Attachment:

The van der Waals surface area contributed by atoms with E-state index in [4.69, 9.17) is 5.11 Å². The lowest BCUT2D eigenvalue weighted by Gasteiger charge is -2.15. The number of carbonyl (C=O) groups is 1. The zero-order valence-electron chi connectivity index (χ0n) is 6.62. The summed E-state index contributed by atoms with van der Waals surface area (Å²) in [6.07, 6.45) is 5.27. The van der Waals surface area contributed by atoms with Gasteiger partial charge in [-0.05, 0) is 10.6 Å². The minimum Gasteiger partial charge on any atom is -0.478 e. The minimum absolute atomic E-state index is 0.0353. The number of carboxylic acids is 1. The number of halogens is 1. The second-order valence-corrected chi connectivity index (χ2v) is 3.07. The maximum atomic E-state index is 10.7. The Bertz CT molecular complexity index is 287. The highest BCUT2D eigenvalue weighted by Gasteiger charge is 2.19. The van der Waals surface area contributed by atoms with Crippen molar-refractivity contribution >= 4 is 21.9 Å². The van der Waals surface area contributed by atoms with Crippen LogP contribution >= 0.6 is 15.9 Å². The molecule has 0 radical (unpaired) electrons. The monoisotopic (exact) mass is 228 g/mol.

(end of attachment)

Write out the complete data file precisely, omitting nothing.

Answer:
The van der Waals surface area contributed by atoms with E-state index in [4.69, 9.17) is 5.11 Å². The lowest BCUT2D eigenvalue weighted by Gasteiger charge is -2.15. The number of carbonyl (C=O) groups is 1. The zero-order valence-electron chi connectivity index (χ0n) is 6.62. The summed E-state index contributed by atoms with van der Waals surface area (Å²) in [6.07, 6.45) is 5.27. The van der Waals surface area contributed by atoms with Gasteiger partial charge in [-0.05, 0) is 10.6 Å². The minimum Gasteiger partial charge on any atom is -0.478 e. The minimum absolute atomic E-state index is 0.0353. The number of carboxylic acids is 1. The number of halogens is 1. The second-order valence-corrected chi connectivity index (χ2v) is 3.07. The maximum atomic E-state index is 10.7. The Bertz CT molecular complexity index is 287. The highest BCUT2D eigenvalue weighted by Gasteiger charge is 2.19. The van der Waals surface area contributed by atoms with Crippen molar-refractivity contribution >= 4 is 21.9 Å². The van der Waals surface area contributed by atoms with Crippen LogP contribution >= 0.6 is 15.9 Å². The molecule has 0 radical (unpaired) electrons. The monoisotopic (exact) mass is 228 g/mol.